All of that stuff we've been hearing for the last forty years or so about the "scientific consensus" pertaining to "heart-healthy" diets has been bass-ackwards.
For more than half a century, the conventional wisdom among nutritionists and public health officials was that fat is dietary enemy number one – the leading cause of obesity and heart disease.
It appears the wisdom was off. And not just off. Almost entirely backward.
According to a new study from the National Institutes of Health, a diet that reduces carbohydrates in favor of fat – including the saturated fat in meat and butter – improves nearly every health measurement, from reducing our waistlines to keeping our arteries clear, more than the low-fat diets that have been recommended for generations. "The medical establishment got it wrong," says cardiologist Dennis Goodman, director of Integrative Medicine at New York Medical Associates. "The belief system didn't pan out."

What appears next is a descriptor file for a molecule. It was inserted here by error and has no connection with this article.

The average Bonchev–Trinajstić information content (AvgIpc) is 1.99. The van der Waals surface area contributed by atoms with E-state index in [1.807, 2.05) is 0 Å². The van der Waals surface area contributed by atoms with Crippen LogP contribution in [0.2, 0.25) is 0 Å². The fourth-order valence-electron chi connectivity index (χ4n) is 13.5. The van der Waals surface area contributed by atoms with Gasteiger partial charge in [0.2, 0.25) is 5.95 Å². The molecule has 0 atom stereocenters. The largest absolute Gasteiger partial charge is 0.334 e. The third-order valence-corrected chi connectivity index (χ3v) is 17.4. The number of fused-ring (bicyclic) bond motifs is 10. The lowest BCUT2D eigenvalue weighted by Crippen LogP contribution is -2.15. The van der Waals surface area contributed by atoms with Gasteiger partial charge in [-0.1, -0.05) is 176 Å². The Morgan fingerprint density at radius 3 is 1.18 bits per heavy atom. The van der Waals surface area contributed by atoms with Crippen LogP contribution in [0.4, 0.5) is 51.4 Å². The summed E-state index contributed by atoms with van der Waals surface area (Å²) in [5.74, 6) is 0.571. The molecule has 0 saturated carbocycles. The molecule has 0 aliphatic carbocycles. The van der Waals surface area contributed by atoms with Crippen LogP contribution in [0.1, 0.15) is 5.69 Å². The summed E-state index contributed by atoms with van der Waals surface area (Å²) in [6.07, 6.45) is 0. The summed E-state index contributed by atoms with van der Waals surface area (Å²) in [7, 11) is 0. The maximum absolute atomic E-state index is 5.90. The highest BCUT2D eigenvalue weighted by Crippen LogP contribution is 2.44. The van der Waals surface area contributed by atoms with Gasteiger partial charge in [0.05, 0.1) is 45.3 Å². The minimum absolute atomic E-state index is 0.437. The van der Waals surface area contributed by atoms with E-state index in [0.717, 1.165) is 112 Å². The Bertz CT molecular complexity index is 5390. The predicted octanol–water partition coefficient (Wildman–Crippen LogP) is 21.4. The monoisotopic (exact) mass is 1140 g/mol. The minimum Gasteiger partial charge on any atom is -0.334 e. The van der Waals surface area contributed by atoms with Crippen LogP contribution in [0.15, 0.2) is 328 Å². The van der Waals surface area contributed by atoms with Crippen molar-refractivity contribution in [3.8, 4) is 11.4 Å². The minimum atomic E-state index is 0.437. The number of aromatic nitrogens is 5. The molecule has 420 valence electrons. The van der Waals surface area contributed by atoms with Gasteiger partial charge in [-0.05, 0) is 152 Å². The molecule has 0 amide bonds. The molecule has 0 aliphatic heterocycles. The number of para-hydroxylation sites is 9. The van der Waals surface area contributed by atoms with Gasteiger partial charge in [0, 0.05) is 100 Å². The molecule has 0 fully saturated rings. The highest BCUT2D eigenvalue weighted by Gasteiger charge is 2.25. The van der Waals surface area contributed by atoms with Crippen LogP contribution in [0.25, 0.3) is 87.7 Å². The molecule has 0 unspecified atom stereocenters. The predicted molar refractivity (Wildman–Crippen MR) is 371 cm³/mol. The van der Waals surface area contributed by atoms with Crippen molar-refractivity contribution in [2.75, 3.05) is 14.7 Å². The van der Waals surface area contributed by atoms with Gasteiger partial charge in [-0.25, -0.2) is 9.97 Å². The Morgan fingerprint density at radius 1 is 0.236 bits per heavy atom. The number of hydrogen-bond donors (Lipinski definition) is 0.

Well, what the heck? It turns out that the hypothesis blaming saturated fats for clogged arteries became so popular at the USDA and the American Heart Association that they refused to fund research into any thing other than low-fat, low calorie diets for over two decades.
Oops, sorry, our bad.
Sounds a lot like global warming "research", doesn't it?